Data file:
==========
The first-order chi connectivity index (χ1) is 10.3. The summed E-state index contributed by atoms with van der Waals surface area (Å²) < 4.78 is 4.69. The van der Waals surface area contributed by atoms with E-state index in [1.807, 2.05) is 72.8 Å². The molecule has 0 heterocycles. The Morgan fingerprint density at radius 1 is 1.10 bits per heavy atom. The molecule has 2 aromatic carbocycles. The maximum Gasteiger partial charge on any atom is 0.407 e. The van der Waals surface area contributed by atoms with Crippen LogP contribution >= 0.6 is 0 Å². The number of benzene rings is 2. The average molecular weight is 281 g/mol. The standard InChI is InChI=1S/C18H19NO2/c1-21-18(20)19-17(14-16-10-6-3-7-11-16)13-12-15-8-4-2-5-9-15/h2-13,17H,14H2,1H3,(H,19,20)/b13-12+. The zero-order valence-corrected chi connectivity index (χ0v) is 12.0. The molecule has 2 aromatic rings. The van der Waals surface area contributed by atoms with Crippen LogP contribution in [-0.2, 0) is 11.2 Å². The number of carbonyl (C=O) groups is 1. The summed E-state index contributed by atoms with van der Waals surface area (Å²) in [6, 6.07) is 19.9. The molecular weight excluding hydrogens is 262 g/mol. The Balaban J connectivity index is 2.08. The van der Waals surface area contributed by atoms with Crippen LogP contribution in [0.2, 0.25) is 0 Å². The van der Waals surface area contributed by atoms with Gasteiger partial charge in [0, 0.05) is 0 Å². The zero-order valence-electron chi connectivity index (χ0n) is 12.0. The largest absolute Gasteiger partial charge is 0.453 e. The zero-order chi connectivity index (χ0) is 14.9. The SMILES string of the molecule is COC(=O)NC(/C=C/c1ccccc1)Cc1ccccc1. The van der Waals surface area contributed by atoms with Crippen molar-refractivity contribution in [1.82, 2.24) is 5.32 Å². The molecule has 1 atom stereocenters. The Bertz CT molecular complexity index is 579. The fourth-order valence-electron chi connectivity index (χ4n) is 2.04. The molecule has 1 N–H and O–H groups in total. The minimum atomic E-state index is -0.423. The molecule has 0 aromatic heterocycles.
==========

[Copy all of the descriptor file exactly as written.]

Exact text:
The first-order chi connectivity index (χ1) is 10.3. The summed E-state index contributed by atoms with van der Waals surface area (Å²) < 4.78 is 4.69. The van der Waals surface area contributed by atoms with E-state index in [1.807, 2.05) is 72.8 Å². The molecule has 0 heterocycles. The Morgan fingerprint density at radius 1 is 1.10 bits per heavy atom. The molecule has 2 aromatic carbocycles. The maximum Gasteiger partial charge on any atom is 0.407 e. The van der Waals surface area contributed by atoms with Crippen LogP contribution >= 0.6 is 0 Å². The number of benzene rings is 2. The average molecular weight is 281 g/mol. The standard InChI is InChI=1S/C18H19NO2/c1-21-18(20)19-17(14-16-10-6-3-7-11-16)13-12-15-8-4-2-5-9-15/h2-13,17H,14H2,1H3,(H,19,20)/b13-12+. The zero-order valence-corrected chi connectivity index (χ0v) is 12.0. The molecule has 2 aromatic rings. The van der Waals surface area contributed by atoms with Crippen LogP contribution in [-0.2, 0) is 11.2 Å². The number of carbonyl (C=O) groups is 1. The summed E-state index contributed by atoms with van der Waals surface area (Å²) in [6, 6.07) is 19.9. The molecular weight excluding hydrogens is 262 g/mol. The Balaban J connectivity index is 2.08. The van der Waals surface area contributed by atoms with Crippen LogP contribution in [0.2, 0.25) is 0 Å². The van der Waals surface area contributed by atoms with Gasteiger partial charge in [0, 0.05) is 0 Å². The zero-order valence-electron chi connectivity index (χ0n) is 12.0. The largest absolute Gasteiger partial charge is 0.453 e. The zero-order chi connectivity index (χ0) is 14.9. The SMILES string of the molecule is COC(=O)NC(/C=C/c1ccccc1)Cc1ccccc1. The van der Waals surface area contributed by atoms with Crippen molar-refractivity contribution in [1.82, 2.24) is 5.32 Å². The molecule has 1 atom stereocenters. The Bertz CT molecular complexity index is 579. The fourth-order valence-electron chi connectivity index (χ4n) is 2.04. The molecule has 1 N–H and O–H groups in total. The minimum atomic E-state index is -0.423. The molecule has 0 aromatic heterocycles.